Modern History Sourcebook:
Christianity and Wealth,
Speech to the Church of Scotland General Assembly, May 21,1988
Regarding the Christian faith:
What then are the distinctive marks of Christianity? They stem not from the social but from the spiritual side of our lives. I would identify three beliefs in particular:
First, that from the beginning, man has been endowed by God with the fundamental right to choose between good and evil. Second, that we were made in God's own image and therefore we are expected to use all our own power of thought and judgment in exercising that choice; and further, if we open our hearts to God, He has promised to work within us. And third, that Our Lord Jesus Christ, the Son of God, when faced with His terrible choice and lonely vigil, chose to lay down His life that our sins may be forgiven. I remember very well a sermon on Armistice Sunday when our preacher said: "No one took away the life of Jesus, He chose to lay it down". I think back to many discussions in my early life when we all agreed that if you try to take the fruits of Christianity without its roots, the fruits will wither. And they will not come again unless you nurture the roots. But we must not profess the Christian faith and go to church simply because we want social reforms and benefits or a better standard of behavior - but because we accept the sanctity of life, the responsibility that comes with freedom and the supreme sacrifice of Christ expressed so well in the hymn:
When I survey the wondrous Cross
on which the Prince of Glory died
My richest gain I count but loss
and pour contempt on all my pride.
Regarding Christianity and public policy:
May I also say a few words about my personal belief in the relevance of Christianity to public policy - to the things that are Caesar's? The Old Testament lays down in Exodus the Ten Commandments as given to Moses, the injunction in Leviticus to love our neighbor as ourselves, and generally the importance of observing a strict code of law. The New Testament is a record of the Incarnation, the teachings of Christ, and the establishment of the kingdom of God. Again we have the emphasis on loving our neighbor as ourselves and to 'Do-as-you-would-be-done-by.'
I believe that by taking together these key elements from the Old and New Testaments, we gain a view of the universe, a proper attitude to work and principles to shape economic and social life. We are told we must work and use our talents to create wealth. 'If a man will not work he shall not eat,' wrote St. Paul to the Thessalonians. Indeed, abundance rather than poverty has a legitimacy which derives from the very nature of Creation.
Regarding the creation of wealth:
Nevertheless, the Tenth Commandment - 'Thou shalt not covet' - recognizes that making money and owning things could become selfish activities. But it is not the creation of wealth that is wrong, but love of money for its own sake. The spiritual dimension comes in deciding what one does with the wealth. How could we respond to the many calls for help, or invest for the future, or support the wonderful artists or craftsmen whose work also glorifies God, unless we had first worked hard and used our talents to create the necessary wealth?
Regarding the welfare state:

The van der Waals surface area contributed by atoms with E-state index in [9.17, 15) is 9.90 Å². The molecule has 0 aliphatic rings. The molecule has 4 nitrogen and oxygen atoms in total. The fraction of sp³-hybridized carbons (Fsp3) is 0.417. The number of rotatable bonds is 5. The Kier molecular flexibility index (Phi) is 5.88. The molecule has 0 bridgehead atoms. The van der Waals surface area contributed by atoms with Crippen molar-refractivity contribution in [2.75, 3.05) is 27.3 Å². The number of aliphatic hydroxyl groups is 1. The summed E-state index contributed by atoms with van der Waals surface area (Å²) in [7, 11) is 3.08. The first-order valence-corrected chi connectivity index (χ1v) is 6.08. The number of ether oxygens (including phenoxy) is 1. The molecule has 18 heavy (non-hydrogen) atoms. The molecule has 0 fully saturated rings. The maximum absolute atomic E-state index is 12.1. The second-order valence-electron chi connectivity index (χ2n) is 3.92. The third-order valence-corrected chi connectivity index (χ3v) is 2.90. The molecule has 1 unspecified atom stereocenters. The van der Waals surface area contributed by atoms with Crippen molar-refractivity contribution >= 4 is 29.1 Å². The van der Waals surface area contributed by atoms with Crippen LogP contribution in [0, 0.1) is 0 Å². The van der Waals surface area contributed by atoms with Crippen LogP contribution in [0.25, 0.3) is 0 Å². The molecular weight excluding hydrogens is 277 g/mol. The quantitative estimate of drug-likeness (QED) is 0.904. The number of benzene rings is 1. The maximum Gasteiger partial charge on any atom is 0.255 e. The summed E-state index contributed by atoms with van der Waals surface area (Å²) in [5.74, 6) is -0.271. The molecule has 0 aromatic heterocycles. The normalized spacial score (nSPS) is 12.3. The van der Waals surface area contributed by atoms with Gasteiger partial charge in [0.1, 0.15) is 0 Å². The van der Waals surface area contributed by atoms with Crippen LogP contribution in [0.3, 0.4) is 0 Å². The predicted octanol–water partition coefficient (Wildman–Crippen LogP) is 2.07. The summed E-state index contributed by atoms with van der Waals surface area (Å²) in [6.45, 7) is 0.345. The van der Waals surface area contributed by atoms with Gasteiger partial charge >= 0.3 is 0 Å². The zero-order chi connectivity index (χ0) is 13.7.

Any set of social and economic arrangements which is not founded on the acceptance of individual responsibility will do nothing but harm. We are all responsible for our own actions. We cannot blame society if we disobey the law. We simply cannot delegate the exercise of mercy and generosity to others.
Regarding religion in the schools:
Recently there have been great debates about religious education. I believe politicians must see that religious education has a proper place in the school curriculum. The Christian religion - which, of course, embodies many of the great spiritual and moral truths of Judaism - is a fundamental part of our national heritage. For centuries it has been our very lifeblood.
Indeed we are a nation whose ideals are founded on the Bible. Also, it is quite impossible to understand our history or literature without grasping this fact.
That is the strong practical case for ensuring that children at school are given adequate instruction in the part which the Judaic-Christian tradition has played in molding our laws, manners, and institution. How can you make sense of Shakespeare and Sir Walter Scott, or of the constitutional conflicts of the seventeenth century in both Scotland and England, without some such knowledge? But I go further than this. The truths of the Judaic-Christian tradition are infinitely precious, not only, as I believe because they are true, but also because they provide the moral impulse which alone can lead to that peace, in the true meaning of the word, for which we all long.
When Abraham Lincoln spoke in his famous Gettysburg speech of 1863 of 'government of the people, by the people, and for the people,' he gave the world a neat definition of democracy which has since been widely and enthusiastically adopted. But what he enunciated as a form of government was not in itself especially Christian, for nowhere in the Bible is the word democracy mentioned.
Ideally, when Christians meet, as Christians, to take counsel together, their purpose is not (or should not be) to ascertain what is the mind of the majority but what is the mind of the Holy Spirit - something which may be quite different.
Nevertheless I am an enthusiast for democracy. And I take that position, not because I believe majority opinion is inevitably right or true - indeed no majority can take away God-given human rights - but because I believe it most effectively safeguards the value of the individual, and, more than any other system, restrains the abuse of power by the few. And that is a Christian concept.